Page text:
By Andy Sher,
June 4, 2010

NASHVILLE — House leaders hope to take up the state’s 2010-2011 budget today after senators approved the annual spending plan late Thursday night on a 30-3 vote.

The budget includes a tax break for flood victims in Middle and West Tennessee but,under a comprehensive agreement between the House and Senate, it deleted a proposed $16.1 million fish hatchery in House Speaker Kent Williams’ district.

The plan also restores about $4.5 million in recurring funding for the Governor’s Office of Children’s Care Coordination, which provides grants to combat infant mortality. Republicans senators sought to eliminate the program but later backed off as Democrats and Rep. Williams, an independent, lambasted them over it.

The budget also provides for laying off at least 853 state workers and cuts 500 more vacant positions as the state continues to recover from the recession.

But for those who remain — and if revenues come in higher than originally projected — the budget will provide a one-time bump in longevity pay to help state worker, teachers and higher education employees with higher health care costs. Workers will get an additional $50 per year of service except for employees of three years or less who will get $150.

“We’re proud of the job Tennessee has done in weathering the Great Recession and the economic downturn,” Senate Majority Leader Mark Norris, R-Collierville, told colleagues prior to the vote, later adding that “over the past three years, if memory serves, we have aided in reducing the state budget by over $1.5 billion.”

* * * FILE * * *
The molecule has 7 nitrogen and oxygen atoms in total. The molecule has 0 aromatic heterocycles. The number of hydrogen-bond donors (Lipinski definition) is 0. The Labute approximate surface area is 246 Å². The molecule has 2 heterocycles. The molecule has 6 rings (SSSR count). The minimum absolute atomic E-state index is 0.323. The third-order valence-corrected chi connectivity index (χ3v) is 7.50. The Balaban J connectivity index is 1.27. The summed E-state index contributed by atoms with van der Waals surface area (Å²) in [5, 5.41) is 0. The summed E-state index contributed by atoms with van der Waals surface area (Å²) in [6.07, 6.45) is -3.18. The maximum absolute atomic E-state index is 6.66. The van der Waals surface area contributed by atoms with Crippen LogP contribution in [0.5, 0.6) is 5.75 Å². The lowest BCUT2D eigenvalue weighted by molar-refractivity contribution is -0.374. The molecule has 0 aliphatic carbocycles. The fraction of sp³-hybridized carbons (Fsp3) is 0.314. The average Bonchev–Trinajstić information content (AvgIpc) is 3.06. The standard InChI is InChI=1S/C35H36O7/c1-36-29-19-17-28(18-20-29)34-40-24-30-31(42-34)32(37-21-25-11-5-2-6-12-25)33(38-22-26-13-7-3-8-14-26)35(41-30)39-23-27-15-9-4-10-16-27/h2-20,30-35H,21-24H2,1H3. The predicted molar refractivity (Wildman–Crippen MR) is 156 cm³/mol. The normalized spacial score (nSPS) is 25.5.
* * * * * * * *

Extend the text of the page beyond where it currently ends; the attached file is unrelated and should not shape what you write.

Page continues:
But he said in comparison to other states, Tennessee government’s “house” is in “good order.”

Senate proceedings Thursday night got tangled up for some two hours in a dispute over a tax-increment financing plan involving Jackson, Tenn. It was dropped.

Bredesen administration budget director Bill Bradley estimated the spending plan is about $29.9 billion. It dips into reserves but maintains their levels at $429.2 million or, if a “core services reserve” is included, $615.4 million.

Gov. Phil Bredesen told The Associated Press Thursday night he is generally pleased with the plan.

‘‘If you have 99.9 percent of the budget right and 0.1 percent is needed to bring the whole thing together, I can live with that stuff,’’ he said.

Among the three voting no was Sen. Dewayne Bunch, R-Cleveland.

House Finance Committee Chairman Craig Fitzhugh, D-Ripley, said he anticipated bringing the bill up in the House sometime today.

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